Time passed, but one another layer of Civil War history was added to the site in 1904. On May 25, veterans of the Little Fork Rangers gathered with their families to dedicate a unit monument. “The monument is of white marble, granite base, fifteen feet high. On its summit stands a Southern woman wreathed in laurels, bearing the saber.”[7] The four sides of the monument bear inscriptions, a verse of poetry, a carved relief of a young cavalryman, and the names of the company members. Thirty-seven veterans of the unit gathered for dedication which included speeches and Lost Cause pageantry; the ceremony also included religious observances in their memorializing, including prayers and hymns, and invoked a more religious atmosphere in the churchyard than seems to have been observed in 1860-1861 activities. At the end of the event, a photographer made an image of the veterans and their memorial.

(Photo from the unit’s history)

Today, Little Fork Episcopal Church is preserved and named on the National Register of Historic Places. An active congregation still gathers for worship on Sundays. A Civil War Trails sign sits at the edge of the churchyard green, not far from the veterans’ monument. On a quiet morning with an overactive imagination, it is possible to vividly add enthusiastic cavalry militia to the scene or catch an echo of columned cavalry departing their winter quarters for the spring campaign. The site offers layers of local, militia, and Civil War history, and a chance to ponder how a historic church served as a gathering place for a rural community in their road to war and their efforts to memorialize.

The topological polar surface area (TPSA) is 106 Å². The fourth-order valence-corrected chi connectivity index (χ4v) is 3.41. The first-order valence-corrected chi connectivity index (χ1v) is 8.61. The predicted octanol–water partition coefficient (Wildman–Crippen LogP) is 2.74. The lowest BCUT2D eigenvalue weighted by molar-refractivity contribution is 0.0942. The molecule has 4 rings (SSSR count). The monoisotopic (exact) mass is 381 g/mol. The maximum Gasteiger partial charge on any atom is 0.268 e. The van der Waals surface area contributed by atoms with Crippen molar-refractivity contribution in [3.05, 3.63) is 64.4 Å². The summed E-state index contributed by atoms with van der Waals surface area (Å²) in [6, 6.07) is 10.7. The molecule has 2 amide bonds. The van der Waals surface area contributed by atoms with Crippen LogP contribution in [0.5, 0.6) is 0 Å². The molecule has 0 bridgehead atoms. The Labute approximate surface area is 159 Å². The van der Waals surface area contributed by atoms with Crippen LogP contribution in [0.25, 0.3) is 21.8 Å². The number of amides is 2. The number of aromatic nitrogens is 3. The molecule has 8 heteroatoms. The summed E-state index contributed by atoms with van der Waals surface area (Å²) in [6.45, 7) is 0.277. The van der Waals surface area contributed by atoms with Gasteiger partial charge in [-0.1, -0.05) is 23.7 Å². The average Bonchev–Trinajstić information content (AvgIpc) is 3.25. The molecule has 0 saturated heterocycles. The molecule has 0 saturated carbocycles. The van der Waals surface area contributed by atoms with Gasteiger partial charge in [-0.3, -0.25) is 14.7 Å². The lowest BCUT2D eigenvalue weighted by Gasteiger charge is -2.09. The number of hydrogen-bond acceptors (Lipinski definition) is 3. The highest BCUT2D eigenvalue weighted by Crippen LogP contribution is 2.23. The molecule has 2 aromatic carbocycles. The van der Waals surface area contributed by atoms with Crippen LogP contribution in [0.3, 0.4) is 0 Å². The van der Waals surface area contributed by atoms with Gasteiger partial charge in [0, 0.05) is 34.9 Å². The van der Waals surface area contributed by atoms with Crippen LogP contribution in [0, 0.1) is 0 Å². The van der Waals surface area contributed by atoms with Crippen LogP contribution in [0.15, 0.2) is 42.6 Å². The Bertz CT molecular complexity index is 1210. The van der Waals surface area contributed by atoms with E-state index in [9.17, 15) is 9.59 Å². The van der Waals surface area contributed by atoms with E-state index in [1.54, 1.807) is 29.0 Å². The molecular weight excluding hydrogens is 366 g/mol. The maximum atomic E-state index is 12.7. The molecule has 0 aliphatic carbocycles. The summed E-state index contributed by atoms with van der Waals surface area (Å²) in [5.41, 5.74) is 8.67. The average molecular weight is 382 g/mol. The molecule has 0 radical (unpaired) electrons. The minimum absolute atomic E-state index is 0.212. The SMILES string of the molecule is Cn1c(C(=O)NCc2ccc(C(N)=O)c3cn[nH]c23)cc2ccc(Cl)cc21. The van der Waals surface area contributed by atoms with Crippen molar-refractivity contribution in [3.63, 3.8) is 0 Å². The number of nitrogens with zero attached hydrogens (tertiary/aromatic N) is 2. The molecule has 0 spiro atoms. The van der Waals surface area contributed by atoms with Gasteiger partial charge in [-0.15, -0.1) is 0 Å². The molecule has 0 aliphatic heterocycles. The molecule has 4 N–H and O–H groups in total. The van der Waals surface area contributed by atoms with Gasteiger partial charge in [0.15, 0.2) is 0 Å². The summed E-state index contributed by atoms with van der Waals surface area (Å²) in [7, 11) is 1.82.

To visit Little Fork Episcopal Church, use this address: 16461 Oak Shade Rd, Rixeyville, VA 22737. The nearby main road is VA-229/Rixeyville Road, and it is about 5.8 miles south of the VA-211/VA-229 Intersection which is west of Warrenton. 


Little Fork Episcopal Church: 

[1] Woodford B. Hackley, The Little Fork Rangers, 1927. Accessed through Google Books. Page 25.

[2] Ibid., Page 25.

[3] Ibid., Page 26.

[4] Ibid., Page 26-27.

[5] Ibid., Page 28.

[6] Ibid., Page 28.

[7] Ibid., Page 105.

4 Responses to ECW Weekender: Little Fork Episcopal Church

  1. Interesting. Question – exactly what is a “3rd Lieutenant”? I have seen that reference before, and heard differing explanations.

  2. Pingback: Emerging Civil War
  3. Pingback: Emerging Civil War